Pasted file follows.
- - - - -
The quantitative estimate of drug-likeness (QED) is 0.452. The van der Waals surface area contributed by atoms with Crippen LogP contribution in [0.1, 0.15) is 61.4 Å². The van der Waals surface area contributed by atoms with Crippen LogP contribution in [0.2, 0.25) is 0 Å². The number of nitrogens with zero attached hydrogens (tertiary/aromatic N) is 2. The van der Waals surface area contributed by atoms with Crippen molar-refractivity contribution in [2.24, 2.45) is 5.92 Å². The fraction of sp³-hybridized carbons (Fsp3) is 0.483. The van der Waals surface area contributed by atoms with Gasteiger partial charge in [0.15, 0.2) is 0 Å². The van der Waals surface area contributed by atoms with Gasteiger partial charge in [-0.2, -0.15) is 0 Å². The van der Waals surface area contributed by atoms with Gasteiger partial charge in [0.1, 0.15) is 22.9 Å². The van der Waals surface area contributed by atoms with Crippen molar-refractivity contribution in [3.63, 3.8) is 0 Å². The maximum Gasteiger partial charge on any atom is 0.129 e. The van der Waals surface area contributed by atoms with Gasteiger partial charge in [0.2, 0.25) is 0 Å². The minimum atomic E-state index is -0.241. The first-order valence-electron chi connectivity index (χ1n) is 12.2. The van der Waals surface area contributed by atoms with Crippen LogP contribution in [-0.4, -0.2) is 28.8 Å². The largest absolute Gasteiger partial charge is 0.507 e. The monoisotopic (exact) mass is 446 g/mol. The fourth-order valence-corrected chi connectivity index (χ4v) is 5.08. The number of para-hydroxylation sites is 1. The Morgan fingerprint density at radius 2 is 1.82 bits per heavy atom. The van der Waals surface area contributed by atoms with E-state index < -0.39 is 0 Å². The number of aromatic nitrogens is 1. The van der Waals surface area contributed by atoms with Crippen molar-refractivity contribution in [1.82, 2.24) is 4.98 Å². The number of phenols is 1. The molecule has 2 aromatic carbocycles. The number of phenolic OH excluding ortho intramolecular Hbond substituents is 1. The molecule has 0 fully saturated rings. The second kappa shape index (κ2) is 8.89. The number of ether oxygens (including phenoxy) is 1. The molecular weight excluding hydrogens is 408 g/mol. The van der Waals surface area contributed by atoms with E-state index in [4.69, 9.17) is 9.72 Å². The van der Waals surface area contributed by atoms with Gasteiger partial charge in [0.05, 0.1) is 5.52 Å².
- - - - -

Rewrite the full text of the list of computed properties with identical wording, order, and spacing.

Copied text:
The quantitative estimate of drug-likeness (QED) is 0.452. The van der Waals surface area contributed by atoms with Crippen LogP contribution in [0.1, 0.15) is 61.4 Å². The van der Waals surface area contributed by atoms with Crippen LogP contribution in [0.2, 0.25) is 0 Å². The number of nitrogens with zero attached hydrogens (tertiary/aromatic N) is 2. The van der Waals surface area contributed by atoms with Crippen molar-refractivity contribution in [2.24, 2.45) is 5.92 Å². The fraction of sp³-hybridized carbons (Fsp3) is 0.483. The van der Waals surface area contributed by atoms with Gasteiger partial charge in [0.15, 0.2) is 0 Å². The van der Waals surface area contributed by atoms with Gasteiger partial charge in [-0.2, -0.15) is 0 Å². The van der Waals surface area contributed by atoms with Gasteiger partial charge in [0.1, 0.15) is 22.9 Å². The van der Waals surface area contributed by atoms with Crippen molar-refractivity contribution in [3.63, 3.8) is 0 Å². The maximum Gasteiger partial charge on any atom is 0.129 e. The van der Waals surface area contributed by atoms with Gasteiger partial charge in [0.2, 0.25) is 0 Å². The minimum atomic E-state index is -0.241. The first-order valence-electron chi connectivity index (χ1n) is 12.2. The van der Waals surface area contributed by atoms with Crippen LogP contribution in [-0.4, -0.2) is 28.8 Å². The largest absolute Gasteiger partial charge is 0.507 e. The monoisotopic (exact) mass is 446 g/mol. The fourth-order valence-corrected chi connectivity index (χ4v) is 5.08. The number of para-hydroxylation sites is 1. The Morgan fingerprint density at radius 2 is 1.82 bits per heavy atom. The van der Waals surface area contributed by atoms with E-state index < -0.39 is 0 Å². The number of aromatic nitrogens is 1. The van der Waals surface area contributed by atoms with Crippen molar-refractivity contribution in [1.82, 2.24) is 4.98 Å². The number of phenols is 1. The molecule has 2 aromatic carbocycles. The number of phenolic OH excluding ortho intramolecular Hbond substituents is 1. The molecule has 0 fully saturated rings. The second kappa shape index (κ2) is 8.89. The number of ether oxygens (including phenoxy) is 1. The molecular weight excluding hydrogens is 408 g/mol. The van der Waals surface area contributed by atoms with E-state index in [4.69, 9.17) is 9.72 Å². The van der Waals surface area contributed by atoms with Gasteiger partial charge in [0.05, 0.1) is 5.52 Å².